Saint Paul is considered more ‘quiet’ and staid. The demographic is maybe a little bit older. Downtown is generally quiet, though there a some things to do there. There are a handful of private colleges within Saint Paul, so there are these pockets of college students within the neighborhoods. There are a lot of very old, very expensive houses, especially along Summit avenue. There are old and rich people that live in these houses. Saint Paul is predominantly home to the Hmong, Latino and Black communities, which is really cool. There are two Hmong markets, great south east asian food, and Asian grocery stores all over the place. There is also some very stark and very disheartening segregation between these minority neighborhoods and the more wealthy, white neighborhoods. Saint Paul has the Minnesota river flowing through it on the south side and the Mississippi on the west, there are a few small lakes and parks but nothing really impressive and there are not many very good places to swim or hangout outside in the city.

Minneapolis is much more cosmopolitan. Downtown MPLS is a bit larger than downtown Saint Paul and there is more to do there. The neighborhoods feel a bit more integrated and interesting. I live in North East Minneapolis now, which has Black, Latino, Somali, Indian and White residents living in it. It is the most diverse neighborhood I have ever lived in and it is really cool. Minneapolis has Lake Calhoun, Lake of The Isles and Cedar Lake which are great as well as parks like Minnehaha falls and Theodore Wirth among others. The University of Minnesota is in minneapolis so there is a pretty large, consolidated student population around there.

Both cities have sports venues: Saint Paul has the hockey team and a minor league baseball team, Minneapolis has the VIkings and the Twins.

The general rule is: if you like to go out and do things, go to restaurants or clubs or whatever, move to Minneapolis, if you want to find some place to raise a family, or buy a two million dollar house, move to Saint Paul, but you will find exceptions for each of these.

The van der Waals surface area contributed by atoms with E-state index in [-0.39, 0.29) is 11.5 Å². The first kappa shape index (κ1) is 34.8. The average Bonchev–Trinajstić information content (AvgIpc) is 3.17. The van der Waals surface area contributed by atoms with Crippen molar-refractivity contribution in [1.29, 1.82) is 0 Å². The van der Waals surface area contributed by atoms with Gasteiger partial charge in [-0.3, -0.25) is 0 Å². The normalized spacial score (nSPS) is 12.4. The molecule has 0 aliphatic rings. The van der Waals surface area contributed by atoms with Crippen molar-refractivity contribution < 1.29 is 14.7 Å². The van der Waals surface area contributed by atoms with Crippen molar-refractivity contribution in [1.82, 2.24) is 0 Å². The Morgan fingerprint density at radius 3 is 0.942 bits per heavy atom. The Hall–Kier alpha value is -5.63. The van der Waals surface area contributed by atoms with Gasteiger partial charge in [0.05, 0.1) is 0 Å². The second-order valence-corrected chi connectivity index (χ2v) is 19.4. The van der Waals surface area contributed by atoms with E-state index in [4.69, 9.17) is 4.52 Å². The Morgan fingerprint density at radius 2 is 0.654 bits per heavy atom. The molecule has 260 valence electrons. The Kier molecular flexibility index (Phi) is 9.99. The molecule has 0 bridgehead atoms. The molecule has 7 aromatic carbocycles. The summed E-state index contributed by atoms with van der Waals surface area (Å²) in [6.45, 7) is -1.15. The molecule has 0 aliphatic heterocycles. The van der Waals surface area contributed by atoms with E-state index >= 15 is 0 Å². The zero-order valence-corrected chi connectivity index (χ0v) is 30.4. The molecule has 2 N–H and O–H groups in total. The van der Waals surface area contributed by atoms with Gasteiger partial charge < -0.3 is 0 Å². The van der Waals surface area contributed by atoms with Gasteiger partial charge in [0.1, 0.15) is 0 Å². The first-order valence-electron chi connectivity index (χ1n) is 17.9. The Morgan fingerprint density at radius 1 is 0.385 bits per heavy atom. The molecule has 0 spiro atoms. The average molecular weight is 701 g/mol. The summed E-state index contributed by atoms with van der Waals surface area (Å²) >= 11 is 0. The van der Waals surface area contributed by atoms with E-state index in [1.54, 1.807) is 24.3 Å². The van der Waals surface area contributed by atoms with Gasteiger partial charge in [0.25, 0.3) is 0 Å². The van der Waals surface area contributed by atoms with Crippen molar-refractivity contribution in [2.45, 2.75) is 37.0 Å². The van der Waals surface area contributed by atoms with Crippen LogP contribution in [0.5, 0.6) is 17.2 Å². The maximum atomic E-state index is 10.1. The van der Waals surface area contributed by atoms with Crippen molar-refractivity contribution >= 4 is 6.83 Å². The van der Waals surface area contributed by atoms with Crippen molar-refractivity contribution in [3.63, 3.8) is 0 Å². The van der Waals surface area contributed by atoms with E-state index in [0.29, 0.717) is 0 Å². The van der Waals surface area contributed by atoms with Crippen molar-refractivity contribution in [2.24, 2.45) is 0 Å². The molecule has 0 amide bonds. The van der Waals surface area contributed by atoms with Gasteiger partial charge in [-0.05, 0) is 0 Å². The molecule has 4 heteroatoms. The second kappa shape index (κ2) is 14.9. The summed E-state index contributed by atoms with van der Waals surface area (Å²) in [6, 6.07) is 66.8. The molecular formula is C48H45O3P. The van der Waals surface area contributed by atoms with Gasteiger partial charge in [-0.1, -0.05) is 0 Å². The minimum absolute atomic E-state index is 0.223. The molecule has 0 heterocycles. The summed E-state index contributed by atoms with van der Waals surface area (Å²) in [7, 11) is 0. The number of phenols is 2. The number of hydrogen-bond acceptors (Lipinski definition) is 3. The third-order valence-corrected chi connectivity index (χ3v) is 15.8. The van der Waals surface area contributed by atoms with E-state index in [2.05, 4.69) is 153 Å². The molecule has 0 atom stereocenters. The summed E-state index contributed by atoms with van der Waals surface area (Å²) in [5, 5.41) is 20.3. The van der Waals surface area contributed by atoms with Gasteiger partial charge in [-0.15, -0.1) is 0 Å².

What’s it like living in St. Paul?

I've lived in St. Paul for most of my life. It's a really great place and has an ever-booming food, beer, pub, bar scene, which is really nice depending on what you're into. Housing prices in Minneapolis and St. Paul proper are kind of crazy high. Rent for me nearly doubled over the last 5 years and when I tell people what I paid for my house earlier this year they always gasp in shock. You can easily find more affordable housing if you're willing to live more in the suburbs, but that is going to depend on where in St. Paul you're working and if you're near any of the major freeway corridors.

Going into winter now, the biggest thing you're also going to want to look for in housing is whether or not your landlord/HOA is going shovel snow for you or if you're going to be shoveling your sidewalk/entryway/driveway yourself. This year is supposed to be a "warm" winter, which means largely temps between 15-30 F for extended periods of time, which usually means LOTS of snow.

Make sure your car can handle snow and when you get here go get a nice winter coat. For me, my main winter coat costs more than any other single piece of clothing I own, including shoes. A close second are my winter boots. You're going to be living in your coat whenever you're outside from Nov-Apr, so don't be afraid to shop around and spend $$ on it.

Also, learn to love Target.